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Management by Sitting Around" (MBSA) is bound to become the buzzword for the late 1990s in the way that "Management By Walking Around" (MBWA) was for the late 1980s. In fact, mortgage bankers can now "walk around" without leaving their desks. Technology is at the root of this change. The ability to get incredibly close to information within their shops has allowed top-level executives to stay put and manage. Yet, they have their fingers more closely on the pulse of their organization and have access to far greater levels of detail than the casual observance of the shop floor could ever deliver.

What are the factors that will necessitate this change in top-level activities? Foremost, MBSA makes sense now. It is the job of the line-level manager to interface closely with his or her people. At the operational level, insight can be gained about staff performance and reported up through the chain of command, preferably through standardized technological measures. Top-level executives need to be able to react to the information provided by lower rungs of the corporate organizational chart. To do this effectively, I do not believe they can spend much of their valuable decision-making time anywhere but in front of their computers. The executive workstation is no longer an electronic mail machine but a powerful forecaster of future events, with full analysis and projection capabilities. Only from the executive suite can decisions involving the organization's external environment be made.

The speed which we must react to the marketplace has been another driving factor in the move to "sitting around." The facsimile machine, overnight mail and the proliferation of local- and wide-area networks on PCs have created an environment in which task completion is desired immediately. It is almost never enough to tell a customer that you will put something in the mail. Executives must know the marketplace and be able to rely on good management information systems (MIS) to react to requests from outside the firm as well as within.

Because workplace expectations have become more immediate and top executives cannot afford to be too far from their phones, sitting around seems a likely choice. All information can be directed to the management teams' screens; allowing constant readiness for decision making. One would think that the proliferation of cellular phone technology would made it possible to MBWA while staying in constant touch. However, it is clear from recent studies that top users are salespeople and homemakers, in that order. This bears out that the cellular revolution has not taken hold in the executive suite; and I doubt it ever will. Cellular bears no status to its user; rather it is a weak link to verbal information that must always be verified and then keyed-in to be analyzed.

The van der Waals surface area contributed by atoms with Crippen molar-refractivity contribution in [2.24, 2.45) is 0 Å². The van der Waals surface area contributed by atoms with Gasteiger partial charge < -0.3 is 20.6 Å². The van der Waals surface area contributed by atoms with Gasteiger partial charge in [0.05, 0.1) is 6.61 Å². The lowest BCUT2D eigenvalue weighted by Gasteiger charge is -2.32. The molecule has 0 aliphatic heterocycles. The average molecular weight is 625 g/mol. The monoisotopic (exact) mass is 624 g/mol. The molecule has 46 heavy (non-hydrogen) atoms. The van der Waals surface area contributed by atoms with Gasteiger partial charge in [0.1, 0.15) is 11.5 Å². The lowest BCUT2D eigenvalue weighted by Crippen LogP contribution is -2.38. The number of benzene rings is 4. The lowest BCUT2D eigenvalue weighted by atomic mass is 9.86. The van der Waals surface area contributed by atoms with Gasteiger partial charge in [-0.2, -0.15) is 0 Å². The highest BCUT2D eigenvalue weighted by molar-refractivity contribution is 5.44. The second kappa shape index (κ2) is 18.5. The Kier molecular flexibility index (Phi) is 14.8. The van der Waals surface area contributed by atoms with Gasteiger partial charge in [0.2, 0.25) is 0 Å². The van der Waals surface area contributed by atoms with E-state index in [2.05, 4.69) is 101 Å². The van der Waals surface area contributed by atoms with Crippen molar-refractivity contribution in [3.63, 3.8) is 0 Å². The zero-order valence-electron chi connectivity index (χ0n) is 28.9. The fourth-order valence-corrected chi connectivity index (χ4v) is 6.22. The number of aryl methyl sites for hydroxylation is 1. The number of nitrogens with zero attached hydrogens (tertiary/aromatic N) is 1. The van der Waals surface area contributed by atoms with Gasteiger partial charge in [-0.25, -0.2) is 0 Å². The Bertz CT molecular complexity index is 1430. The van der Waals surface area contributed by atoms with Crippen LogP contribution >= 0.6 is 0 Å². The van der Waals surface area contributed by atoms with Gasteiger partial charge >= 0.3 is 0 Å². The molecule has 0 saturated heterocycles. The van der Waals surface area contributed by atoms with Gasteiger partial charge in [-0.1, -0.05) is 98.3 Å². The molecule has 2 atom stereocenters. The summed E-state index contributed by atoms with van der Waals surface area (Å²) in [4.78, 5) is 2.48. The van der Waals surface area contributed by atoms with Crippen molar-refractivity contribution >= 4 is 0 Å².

Is sitting around already helping us to manage better? Take the current market environment for refinances. Incoming call volume, directed to an automated call-sorter where the customer uses the touch tones to request information, can be analyzed quickly and handled effectively. Though servicing runoff is occurring at dangerous rates, some of the tide is being stemmed by internal marketing. Would this have been possible in 1986? I don't know, but I am sure that in 1992 executives can juxtapose market rate with call volume and deliver both a street price and an internal price set to keep the portfolio as intact as possible.

The value of an executive information system (EIS) is often defined by its "drill-down" capabilities. Picture the typical corporate pyramid with the CEO on top and the widest layer on the bottom representing clerical and administrative employees. Systems that let the decision makers use MBSA allow the executive to look down the pyramid or at what's behind the information on their screen. By viewing the detailed data that makes up the information on the charts and graphs, officers can move around the pyramid and glean the same information (if not more) than a walk around the building could produce.

When walking around, executives are able to compare the past with the present. For instance, managers might view a customer service department one week and see several reps waiting for the phone to ring. If in a few months, a subsequent visit shows that many calls are on hold or unanswered, it may be a time to better evaluate staffing needs. This type of comparison is of value to all. However, the nicest thing about sitting around is that you can also compare the future. Punch in a few keys on the system that told you that many calls were waiting and evaluate the effects of better training, more staff or a different phone system. The results may be surprising, and the use of simulation/forecasting software, in conjunction with the EIS system may prove itself to be of excellent value.

In the above example, the executive needn't worry about people looking busy, or phones being off the hook, or any one of a number of situations that could affect one's view of a situation. The EIS system offers pure data, interpreted as instructed and is quite a reliable indicator of how things were, are, and should be. Technology offers those that use it the ability to empower themselves and to make decisions in an information-rich environment, without having to leave one's office.
COPYRIGHT 1992 Mortgage Bankers Association of America
No portion of this article can be reproduced without the express written permission from the copyright holder.
Copyright 1992 Gale, Cengage Learning. All rights reserved.

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Title Annotation:management information systems
Author:Hershkowitz, Barry
Publication:Mortgage Banking
Date:Feb 1, 1992
Previous Article:Executive essay.
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